Fishing hooks and lures lacerate birds' feet, beaks, or throats--often causing fatal injuries.
One day last year, an ordinary outing at a local park turned into a Rescue 911-style ordeal for Sue Gaines and her husband. The couple were walking their dogs when they noticed movement in the bushes surrounding the park's lake. When they went to investigate, they discovered a seagull entangled in fishing line and struggling just to stay alive.

"He was hanging upside down," says Sue, "very close to the water, and he had to hold his head up to keep from drowning." The line "went all around, through both wings, over his shoulders, criss-crossed over his back and around his legs." The seagull also had a barbed fishing hook embedded under his wing. Sue and her husband worked for nearly an hour to completely untangle the bird, cut off the barb, and remove the hook.

As Sue's story shows, fishing doesn't just hurt fish. Every year, fishers leave behind a trail of tackle victims that includes millions of birds, turtles, bats, and other animals who suffer debilitating injuries or slowly starve to death after swallowing fishhooks or becoming entangled in fishing line. In fact, officials with the Virginia Marine Science Museum Stranding Team say monofilament fishing line is one of the top three threats to sea animals (the others are propeller and boat strikes and plastic trash).

A lifeguard found this young sea turtle with fishing line wrapped around his neck. As the turtle grew, he would eventually have been strangled by the line.
Fishers' Tackle and Trash ...

Many sport fishers seem to think lakes and streams are their own personal dumping grounds. A study of one lake in Wales revealed that the majority of litter left by visitors was found along the small section of shoreline predominantly used by fishers. Discarded bait containers accounted for nearly half the total trash.

But even the most conscientious and careful fishers must share the blame, because every sport fisher eventually loses tackle--fishing line easily snaps when it becomes tangled in tree branches during casting or when hooks get snagged on rocks in the water. And even the smallest amount of lost line can add up to a huge problem for animals: Another U.K. study found that, in just two weeks, fishers discarded or lost 36,000 pieces of line--totaling 6 kilometers--around a 2-kilometer stretch of embankment.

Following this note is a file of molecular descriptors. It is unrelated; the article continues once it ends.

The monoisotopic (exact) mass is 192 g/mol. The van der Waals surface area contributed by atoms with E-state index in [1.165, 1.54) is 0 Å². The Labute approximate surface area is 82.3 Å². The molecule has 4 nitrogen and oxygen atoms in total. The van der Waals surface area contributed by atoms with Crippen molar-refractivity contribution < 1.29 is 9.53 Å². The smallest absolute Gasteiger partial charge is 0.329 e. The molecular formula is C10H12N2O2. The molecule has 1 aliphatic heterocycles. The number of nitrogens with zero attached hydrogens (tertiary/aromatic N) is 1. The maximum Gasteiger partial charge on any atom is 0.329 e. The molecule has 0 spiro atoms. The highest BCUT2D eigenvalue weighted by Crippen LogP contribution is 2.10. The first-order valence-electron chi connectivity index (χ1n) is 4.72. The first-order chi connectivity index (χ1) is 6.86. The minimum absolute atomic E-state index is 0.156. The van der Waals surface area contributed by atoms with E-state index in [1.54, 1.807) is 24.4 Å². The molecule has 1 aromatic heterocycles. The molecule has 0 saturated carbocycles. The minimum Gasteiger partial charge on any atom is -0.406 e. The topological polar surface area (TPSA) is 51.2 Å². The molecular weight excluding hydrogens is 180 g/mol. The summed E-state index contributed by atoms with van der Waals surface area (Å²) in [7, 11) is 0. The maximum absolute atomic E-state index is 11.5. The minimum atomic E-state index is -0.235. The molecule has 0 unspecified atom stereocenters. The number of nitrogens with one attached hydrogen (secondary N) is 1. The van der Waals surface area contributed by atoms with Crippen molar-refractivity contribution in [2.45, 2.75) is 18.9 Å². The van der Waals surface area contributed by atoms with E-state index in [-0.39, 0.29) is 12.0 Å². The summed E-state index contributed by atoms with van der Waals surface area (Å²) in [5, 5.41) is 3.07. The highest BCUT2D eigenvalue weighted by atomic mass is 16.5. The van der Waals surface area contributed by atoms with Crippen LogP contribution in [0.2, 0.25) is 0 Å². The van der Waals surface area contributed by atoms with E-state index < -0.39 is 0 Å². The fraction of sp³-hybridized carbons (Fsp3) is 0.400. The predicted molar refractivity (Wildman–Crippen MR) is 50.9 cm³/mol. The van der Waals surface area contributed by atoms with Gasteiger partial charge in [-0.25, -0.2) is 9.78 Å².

... Are Deathtraps for Animals

This coot's foot was completely severed by fishing line.
Fishing tackle can injure animals in a number of ways. Birds and bats who fly into fishing line caught in trees become hopelessly entangled; most will slowly starve to death. Animals who get entangled in line that is on the ground can become trapped underwater and drown if it catches on rocks or debris. Baby birds can be strangled if their parents use bits of fishing line when weaving their nests. Unfortunately, the more animals struggle, the tighter monofilament line becomes--animals who don't die can suffer severed wings or feet.

Other types of tackle can be deadly, too. Birds who swallow hooks can suffer lacerated beaks and throats; most will starve. Wildlife rehabilitators treat birds poisoned by lead sinkers and otters who can't digest their food because their intestines are full of plastic fishing lures. Some rehabilitators say tackle victims account for the majority of animals they attend to every year. More than 85 percent of the pelicans treated at Florida's Suncoast Seabird Sanctuary, for example, have injuries resulting from fishing lines and hooks. But these animals are the lucky ones: Most tackle victims are never found.

You Can Help:

  • Discarded fishing line severed this goose's leg. Injuries were so severe, rehabilitators had to euthanize him.
    Help keep rivers, beaches, and other open spaces safe for animals by removing fishing line and other tackle.

  • If you know any sport fishers, share this information with them! Many fishers don't realize just how deadly their pastime can be.

  • If you're a former fisher and have decided to toss your tackle, pitch it PETA's way. We can use old fishing poles, monofilament line, lures, and other tackle in our educational demonstrations.

  • Ask for a ban on fishing in National Parks. In the United States, write to Secretary Bruce Babbitt, Department of the Interior, 1849 C St. N.W., Washington, DC 20240. Canadian members, write to: The Honorable Andy Mitchell, Secretary of State, Jules Leger Bldg., 15 Eddy St., Hull, Quebec KIA OM5. U.K. members, write to The National Trust, 36 Queen Annes Gate, London SW1H 9AS, and ask them to follow up on their ban on stag hunting on Trust land with a ban on fishing.

Commercial FishingCommon QuestionsCampaign History

What the Experts Say


"By far the greatest threat to the health and safety of waterfowl is not the hunter nor the polluted water, but actually the fishing tackle carelessly discarded by ... fishermen and so-called sportsmen."
---Waverly Traylor, Virginia Beach, Va., wildlife rehabilitator

"The suffering inflicted upon this nation's birds and other animal life by [anglers] is nothing short of the worst kind of vandalism."
---Rorke Garfield, [U.K.] National Animal Rescue Association report

"Monofilament line is deadly, as are discarded fishhooks, nets and lead sinkers."
---Stephanie Streeter, Delaware Valley Raptor Center chairwoman

This little bat lost her right eye and injured her wing when she flew into a net being used to catch "bait fish." She can never be returned to the wild.

PETAPeople for the Ethical Treatment of Animals
501 Front St., Norfolk, VA 23510; 757-622-PETA